To really foul up needs a computer

To completely screw things up takes man and machine working in utter disharmony. These are my top five IT screw ups, taken from my professional and personal lives. Excepting my screw ups, all errors are anonymous to protect the embarrassed.

In fifth place is the IBM engineer who sent me to A & E

We were installing a new disk platter in to one of our disk cabinets attached to a System/38. I was underneath the cabinet guiding the platter into place when the engineer dropped it. The platter survived as the fall wasn’t too great and my thumbs cushioned the impact. Those disk platters weighed about fifty kilograms!

I take fourth place

I first used Linux in 1998 and started to use it seriously in the early 2000’s so you would think I know what I am doing. Just a few months ago, I ran the command sudo dd if=openSUSE-Leap-42.2-DVD-x86_64.iso of=/dev/sda bs=4M. On my main workhorse computer. If you are a Linux user, feel free to send me a face palm.

Bronze goes to a data centre administrator

After carrying some routine maintenance on a Linux-based MySQL server, this hapless hero suffered a brain fart and rebooted it using the command sudo shutdown -r -h now. He endured a two-hour drive of shame to press the power button, a two-hour drive back and practically unlimited piss taking from the development team.

Silver goes to me… and my manager

We managed to take down the companies primary web server when updating Windows and installing Coldfusion (does anyone still use that?) which went very well until we rebooted. It took us almost all the companies busiest weekend to get the machine back up and running. In our defence, we both had flu, the data centre was freezing and we didn’t want to do the work until after the busy weekend. The IT director overruled us.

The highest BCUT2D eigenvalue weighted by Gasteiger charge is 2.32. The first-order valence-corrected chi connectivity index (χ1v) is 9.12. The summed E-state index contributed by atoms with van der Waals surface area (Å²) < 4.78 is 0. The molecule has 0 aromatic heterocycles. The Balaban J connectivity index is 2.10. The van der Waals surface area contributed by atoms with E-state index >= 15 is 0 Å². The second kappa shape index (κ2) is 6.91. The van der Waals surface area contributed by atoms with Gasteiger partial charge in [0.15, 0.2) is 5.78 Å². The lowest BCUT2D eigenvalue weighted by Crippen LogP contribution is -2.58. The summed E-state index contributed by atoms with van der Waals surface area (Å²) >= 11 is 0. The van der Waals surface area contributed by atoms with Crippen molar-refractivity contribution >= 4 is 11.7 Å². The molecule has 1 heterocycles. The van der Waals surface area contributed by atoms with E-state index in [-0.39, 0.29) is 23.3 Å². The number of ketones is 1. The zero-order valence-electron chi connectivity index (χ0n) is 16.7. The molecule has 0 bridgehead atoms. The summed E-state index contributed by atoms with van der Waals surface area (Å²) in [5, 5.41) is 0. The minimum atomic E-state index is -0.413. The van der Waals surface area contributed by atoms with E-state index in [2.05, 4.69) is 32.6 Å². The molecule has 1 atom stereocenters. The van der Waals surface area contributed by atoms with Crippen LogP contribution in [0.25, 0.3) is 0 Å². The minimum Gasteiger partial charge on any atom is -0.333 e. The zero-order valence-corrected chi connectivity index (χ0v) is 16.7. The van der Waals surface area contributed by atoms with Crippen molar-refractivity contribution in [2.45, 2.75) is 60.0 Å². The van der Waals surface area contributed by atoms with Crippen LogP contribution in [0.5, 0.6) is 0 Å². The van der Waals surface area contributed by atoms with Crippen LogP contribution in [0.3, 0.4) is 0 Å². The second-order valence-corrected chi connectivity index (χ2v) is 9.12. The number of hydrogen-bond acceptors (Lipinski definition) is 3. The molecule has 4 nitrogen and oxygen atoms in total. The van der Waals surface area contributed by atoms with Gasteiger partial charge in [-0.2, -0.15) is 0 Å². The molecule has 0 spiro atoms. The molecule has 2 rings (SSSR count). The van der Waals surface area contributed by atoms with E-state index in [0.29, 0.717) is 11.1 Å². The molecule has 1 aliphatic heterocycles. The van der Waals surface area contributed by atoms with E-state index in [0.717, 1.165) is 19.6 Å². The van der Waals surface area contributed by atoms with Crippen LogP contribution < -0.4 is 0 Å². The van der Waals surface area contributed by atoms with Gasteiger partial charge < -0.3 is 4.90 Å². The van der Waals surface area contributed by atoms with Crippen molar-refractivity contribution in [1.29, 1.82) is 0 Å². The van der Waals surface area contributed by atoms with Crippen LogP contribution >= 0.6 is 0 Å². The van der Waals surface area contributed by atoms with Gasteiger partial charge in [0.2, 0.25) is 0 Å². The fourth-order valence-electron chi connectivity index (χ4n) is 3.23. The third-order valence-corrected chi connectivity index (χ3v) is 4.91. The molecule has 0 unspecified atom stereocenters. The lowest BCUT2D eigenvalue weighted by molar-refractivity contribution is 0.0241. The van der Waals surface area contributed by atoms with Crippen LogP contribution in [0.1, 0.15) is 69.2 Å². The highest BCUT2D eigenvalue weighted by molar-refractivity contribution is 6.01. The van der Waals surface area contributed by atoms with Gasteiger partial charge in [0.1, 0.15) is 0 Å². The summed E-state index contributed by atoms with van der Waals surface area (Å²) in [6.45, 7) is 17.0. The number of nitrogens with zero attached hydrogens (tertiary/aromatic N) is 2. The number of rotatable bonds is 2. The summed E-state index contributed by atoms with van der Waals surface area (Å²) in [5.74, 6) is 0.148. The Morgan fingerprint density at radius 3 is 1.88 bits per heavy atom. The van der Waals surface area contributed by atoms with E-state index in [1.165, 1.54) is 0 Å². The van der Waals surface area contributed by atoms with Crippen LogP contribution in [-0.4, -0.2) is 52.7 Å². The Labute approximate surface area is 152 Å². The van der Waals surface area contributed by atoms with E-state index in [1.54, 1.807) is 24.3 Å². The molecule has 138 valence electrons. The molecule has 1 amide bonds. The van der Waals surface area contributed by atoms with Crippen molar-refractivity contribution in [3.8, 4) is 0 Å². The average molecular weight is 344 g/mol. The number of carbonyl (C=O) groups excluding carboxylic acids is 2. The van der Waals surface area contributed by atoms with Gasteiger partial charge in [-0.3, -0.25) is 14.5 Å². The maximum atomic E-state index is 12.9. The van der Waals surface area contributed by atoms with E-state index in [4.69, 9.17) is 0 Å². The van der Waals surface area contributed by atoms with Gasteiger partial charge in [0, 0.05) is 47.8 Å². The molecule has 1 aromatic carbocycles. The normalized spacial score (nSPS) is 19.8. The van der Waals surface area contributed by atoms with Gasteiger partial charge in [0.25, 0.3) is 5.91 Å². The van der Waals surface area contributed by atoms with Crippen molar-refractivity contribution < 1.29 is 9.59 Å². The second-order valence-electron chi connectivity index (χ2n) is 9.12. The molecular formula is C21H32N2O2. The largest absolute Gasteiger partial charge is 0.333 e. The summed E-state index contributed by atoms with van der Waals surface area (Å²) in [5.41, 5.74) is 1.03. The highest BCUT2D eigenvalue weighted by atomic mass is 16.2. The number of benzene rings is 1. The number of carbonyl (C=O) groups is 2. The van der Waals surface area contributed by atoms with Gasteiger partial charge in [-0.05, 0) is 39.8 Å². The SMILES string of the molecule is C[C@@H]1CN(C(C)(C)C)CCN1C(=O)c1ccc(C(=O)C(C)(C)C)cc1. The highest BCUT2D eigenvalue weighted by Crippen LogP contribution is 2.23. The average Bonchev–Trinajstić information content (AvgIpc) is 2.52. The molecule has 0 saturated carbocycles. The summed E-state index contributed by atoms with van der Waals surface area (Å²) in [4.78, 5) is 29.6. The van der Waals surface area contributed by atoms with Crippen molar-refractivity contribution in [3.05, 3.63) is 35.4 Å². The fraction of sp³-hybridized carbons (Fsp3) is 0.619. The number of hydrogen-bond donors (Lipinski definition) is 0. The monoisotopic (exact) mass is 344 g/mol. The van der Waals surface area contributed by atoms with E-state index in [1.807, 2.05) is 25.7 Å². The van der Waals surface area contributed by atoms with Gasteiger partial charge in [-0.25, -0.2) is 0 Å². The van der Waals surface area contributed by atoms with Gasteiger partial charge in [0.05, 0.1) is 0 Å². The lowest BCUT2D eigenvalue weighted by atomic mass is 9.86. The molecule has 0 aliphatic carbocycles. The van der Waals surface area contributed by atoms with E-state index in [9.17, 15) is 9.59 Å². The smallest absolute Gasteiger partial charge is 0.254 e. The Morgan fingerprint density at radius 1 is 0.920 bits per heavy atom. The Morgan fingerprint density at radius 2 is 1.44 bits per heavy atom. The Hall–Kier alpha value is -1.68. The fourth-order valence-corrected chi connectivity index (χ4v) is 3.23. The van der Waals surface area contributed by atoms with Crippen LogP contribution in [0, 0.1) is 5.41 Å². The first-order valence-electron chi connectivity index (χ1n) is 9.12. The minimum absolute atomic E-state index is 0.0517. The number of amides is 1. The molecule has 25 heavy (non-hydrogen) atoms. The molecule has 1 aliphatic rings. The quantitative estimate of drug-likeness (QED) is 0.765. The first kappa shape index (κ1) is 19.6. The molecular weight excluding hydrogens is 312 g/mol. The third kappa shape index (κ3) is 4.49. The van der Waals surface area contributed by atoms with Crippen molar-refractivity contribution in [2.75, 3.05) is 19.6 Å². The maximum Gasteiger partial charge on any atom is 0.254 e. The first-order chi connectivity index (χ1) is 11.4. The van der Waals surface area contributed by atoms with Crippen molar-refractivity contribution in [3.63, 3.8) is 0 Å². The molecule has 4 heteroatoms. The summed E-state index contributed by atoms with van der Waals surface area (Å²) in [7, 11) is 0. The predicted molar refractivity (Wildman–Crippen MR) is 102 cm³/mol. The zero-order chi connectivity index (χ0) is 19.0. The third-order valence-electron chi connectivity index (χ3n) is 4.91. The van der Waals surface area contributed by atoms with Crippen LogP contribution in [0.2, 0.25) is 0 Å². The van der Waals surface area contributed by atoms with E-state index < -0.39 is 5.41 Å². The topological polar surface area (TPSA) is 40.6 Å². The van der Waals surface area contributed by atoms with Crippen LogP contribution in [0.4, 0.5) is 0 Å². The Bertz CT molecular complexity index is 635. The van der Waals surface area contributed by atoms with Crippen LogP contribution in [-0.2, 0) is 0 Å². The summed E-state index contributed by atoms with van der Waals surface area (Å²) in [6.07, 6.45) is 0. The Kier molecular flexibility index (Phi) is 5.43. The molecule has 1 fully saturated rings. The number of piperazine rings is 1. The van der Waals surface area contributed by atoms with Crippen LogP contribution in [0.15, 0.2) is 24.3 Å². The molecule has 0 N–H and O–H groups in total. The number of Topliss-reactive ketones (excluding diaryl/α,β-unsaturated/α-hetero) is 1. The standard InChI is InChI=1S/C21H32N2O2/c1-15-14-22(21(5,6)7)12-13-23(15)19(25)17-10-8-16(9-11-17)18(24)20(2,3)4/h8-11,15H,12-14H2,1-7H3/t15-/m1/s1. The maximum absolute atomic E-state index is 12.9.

A second IBM engineer takes the gold

If you were in IT in the 1980s and leased a mainframe or mini computer from IBM you received amazing support. An engineer would be on-site within an hour, regardless of the time. This particular engineer had rummaged around in the guts of the System/38 for three or four hours, it was about 03:30 and we were all tired. Finally he fixed the computer and had it running. With a sigh of relief he casually leant on the wall and on the big red emergency power off button. If you hit that button, it required an IBM engineer and nearly 24 hours to properly IMPL the computer and get it running properly. At least we had an engineer on site. We took the opportunity to move the button to over the door.

How many times have I written this post?

Twice. A late bonus entry from me. I’m trying out a markdown editor called retext. It doesn’t warn you about changed files when accidentally pressing Alt + F4.

Leave a Reply

Your email address will not be published. Required fields are marked *